An inmate at the DeKalb County Jail told detectives he had information regarding Vernon Ezzard's connection to three stolen police ballistic vests and an engine block which had been removed from a U-Haul truck and installed in a 1972 Chevrolet. After verifying a number of details related by the inmate, police obtained a search warrant for the address which had been identified as the house where Ezzard lived. The house is owned by Ezzard's parents. Ezzard, his girl friend, their three children and Ezzard's parents were present when the police arrived to execute the search warrant. Responding to a question by police, Ezzard's father pointed out Ezzard's room. Police found crack cocaine on a chest of drawers and on the television set, as well as five scales, ziplock bags, razor blades, three safes, a police scanner, six pagers, and two guns. Under the bed they found a briefcase containing four pagers, $9,050 in cash, a digital scale, plastic bags and three letters addressed to Ezzard at that location. A search of the Chevrolet, conducted after the keys were found on Ezzard, revealed three types of bullets, razor blades and glass beakers.
Ezzard was indicted on charges of theft by receiving motor vehicle components, possession of cocaine with intent to distribute, and possession of a firearm by a convicted felon. Prior to trial, the theft charges were dropped. The trial judge directed a verdict of acquittal on the firearm charge, and the jury returned a verdict of guilty on the offense of possession of cocaine with intent to distribute, from which Ezzard now appeals.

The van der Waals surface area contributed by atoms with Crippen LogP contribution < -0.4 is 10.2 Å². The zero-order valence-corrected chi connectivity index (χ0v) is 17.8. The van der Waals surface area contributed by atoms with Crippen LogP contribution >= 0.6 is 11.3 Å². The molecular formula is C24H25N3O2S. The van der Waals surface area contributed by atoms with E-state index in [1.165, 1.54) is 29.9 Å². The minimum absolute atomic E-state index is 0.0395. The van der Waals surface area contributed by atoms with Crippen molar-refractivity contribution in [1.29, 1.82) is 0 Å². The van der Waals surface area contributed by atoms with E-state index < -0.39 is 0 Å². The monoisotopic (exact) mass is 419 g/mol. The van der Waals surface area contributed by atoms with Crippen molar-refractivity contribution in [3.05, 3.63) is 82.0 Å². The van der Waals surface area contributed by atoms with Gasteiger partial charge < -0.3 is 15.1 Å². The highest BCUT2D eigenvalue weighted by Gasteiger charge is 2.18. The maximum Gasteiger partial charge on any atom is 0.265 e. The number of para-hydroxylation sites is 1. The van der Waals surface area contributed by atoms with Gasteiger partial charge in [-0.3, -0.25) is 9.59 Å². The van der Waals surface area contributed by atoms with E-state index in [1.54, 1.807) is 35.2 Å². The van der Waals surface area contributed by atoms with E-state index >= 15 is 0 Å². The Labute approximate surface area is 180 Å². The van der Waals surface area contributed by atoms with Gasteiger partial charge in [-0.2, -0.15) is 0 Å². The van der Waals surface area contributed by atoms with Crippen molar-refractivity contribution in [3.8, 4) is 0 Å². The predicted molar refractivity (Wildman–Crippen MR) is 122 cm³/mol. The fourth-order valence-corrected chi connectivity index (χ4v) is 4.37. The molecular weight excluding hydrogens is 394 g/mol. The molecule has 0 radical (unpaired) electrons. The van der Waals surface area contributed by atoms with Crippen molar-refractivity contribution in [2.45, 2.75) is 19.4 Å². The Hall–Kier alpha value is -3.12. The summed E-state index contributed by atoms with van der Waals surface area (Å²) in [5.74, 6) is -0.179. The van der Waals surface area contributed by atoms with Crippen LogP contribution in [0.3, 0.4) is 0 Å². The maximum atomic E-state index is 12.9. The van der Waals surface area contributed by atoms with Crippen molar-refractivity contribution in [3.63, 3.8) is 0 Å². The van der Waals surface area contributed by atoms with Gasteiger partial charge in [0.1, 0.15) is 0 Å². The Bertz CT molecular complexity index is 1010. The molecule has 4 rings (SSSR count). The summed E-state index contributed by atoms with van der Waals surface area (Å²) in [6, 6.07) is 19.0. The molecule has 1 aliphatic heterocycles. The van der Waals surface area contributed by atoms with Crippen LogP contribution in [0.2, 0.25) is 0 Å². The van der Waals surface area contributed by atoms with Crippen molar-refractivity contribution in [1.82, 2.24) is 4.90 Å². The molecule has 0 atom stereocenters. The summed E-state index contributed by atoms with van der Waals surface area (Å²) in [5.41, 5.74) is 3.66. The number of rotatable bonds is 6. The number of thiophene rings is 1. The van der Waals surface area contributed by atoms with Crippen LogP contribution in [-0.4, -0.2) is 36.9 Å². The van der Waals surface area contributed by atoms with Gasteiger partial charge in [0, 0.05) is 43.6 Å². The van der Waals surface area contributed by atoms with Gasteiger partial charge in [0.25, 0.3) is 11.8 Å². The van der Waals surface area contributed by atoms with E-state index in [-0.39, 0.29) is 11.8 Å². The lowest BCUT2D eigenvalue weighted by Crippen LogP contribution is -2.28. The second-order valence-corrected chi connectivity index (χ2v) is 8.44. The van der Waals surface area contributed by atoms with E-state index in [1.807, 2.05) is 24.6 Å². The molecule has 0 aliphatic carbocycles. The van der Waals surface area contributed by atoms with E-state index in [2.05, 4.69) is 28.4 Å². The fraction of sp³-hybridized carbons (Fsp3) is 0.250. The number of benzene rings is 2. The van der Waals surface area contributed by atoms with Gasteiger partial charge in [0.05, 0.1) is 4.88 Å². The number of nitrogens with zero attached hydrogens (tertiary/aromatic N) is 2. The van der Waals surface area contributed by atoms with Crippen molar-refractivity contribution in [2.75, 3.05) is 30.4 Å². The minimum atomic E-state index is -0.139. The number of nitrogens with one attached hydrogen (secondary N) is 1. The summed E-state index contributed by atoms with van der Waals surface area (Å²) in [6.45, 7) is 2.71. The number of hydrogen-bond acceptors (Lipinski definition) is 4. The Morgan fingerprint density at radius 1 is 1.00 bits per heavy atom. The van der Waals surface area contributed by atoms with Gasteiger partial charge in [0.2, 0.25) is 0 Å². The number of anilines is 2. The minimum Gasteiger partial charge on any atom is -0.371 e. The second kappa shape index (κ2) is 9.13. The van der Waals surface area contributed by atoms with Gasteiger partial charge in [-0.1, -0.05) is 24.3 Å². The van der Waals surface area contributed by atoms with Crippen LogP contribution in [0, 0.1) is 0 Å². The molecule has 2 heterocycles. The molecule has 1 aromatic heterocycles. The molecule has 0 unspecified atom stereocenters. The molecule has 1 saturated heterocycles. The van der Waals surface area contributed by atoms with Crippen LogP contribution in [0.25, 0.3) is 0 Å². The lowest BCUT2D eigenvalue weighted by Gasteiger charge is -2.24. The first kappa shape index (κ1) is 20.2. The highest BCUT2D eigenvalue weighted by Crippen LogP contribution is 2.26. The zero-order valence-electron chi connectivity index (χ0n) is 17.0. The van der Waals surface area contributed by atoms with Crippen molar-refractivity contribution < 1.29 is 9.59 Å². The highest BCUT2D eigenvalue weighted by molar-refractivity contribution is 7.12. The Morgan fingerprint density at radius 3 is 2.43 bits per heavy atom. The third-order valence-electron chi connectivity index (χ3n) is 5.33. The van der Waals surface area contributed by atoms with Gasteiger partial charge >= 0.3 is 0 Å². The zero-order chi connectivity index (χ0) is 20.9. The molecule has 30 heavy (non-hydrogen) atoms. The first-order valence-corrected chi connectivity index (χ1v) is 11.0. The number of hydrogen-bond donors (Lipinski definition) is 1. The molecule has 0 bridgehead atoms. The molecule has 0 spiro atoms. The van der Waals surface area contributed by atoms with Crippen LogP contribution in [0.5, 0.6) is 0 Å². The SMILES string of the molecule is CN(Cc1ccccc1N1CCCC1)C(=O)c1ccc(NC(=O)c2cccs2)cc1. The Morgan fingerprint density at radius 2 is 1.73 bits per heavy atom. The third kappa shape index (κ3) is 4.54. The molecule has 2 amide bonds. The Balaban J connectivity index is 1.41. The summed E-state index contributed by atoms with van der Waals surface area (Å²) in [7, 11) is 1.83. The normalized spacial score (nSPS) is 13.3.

1. Contrary to Ezzard's assertion, the trial court did not commit harmful error in denying his motion to reveal the informant. "Public policy in Georgia favors nondisclosure of the identity of an informant in the interest of the free flow of information about criminal activity. The identity of a mere tipster is privileged, but where the informer is a witness or participant, or has entrapped a defendant into committing a crime, disclosure could be material to the defense. This court has held numerous times that disclosure of an informant's identity was required where the informant was a witness or participant whose testimony would be the only testimony available to amplify or contradict that of the police officer or the defendant." (Citations and punctuation omitted.) Simmons v. State, 208 Ga. App. 721
, 723 (1) (431 SE2d 721
As in Simmons, it is uncontroverted in this case that the inmate who provided the information to the police was not a witness to, or participant in, the criminal activity for which Ezzard was being tried. Compare Roviaro v. United States, 353 U. S. 53 (77 SC 623, 1 LE2d 639) (1957), in which the informant had taken a material part in the commission of the crime. In fact, the theft charges which had been precipitated by the information from the inmate had been dropped prior to trial. See Hamilton v. State, 210 Ga. App. 496
, 498 (2) (436 SE2d 500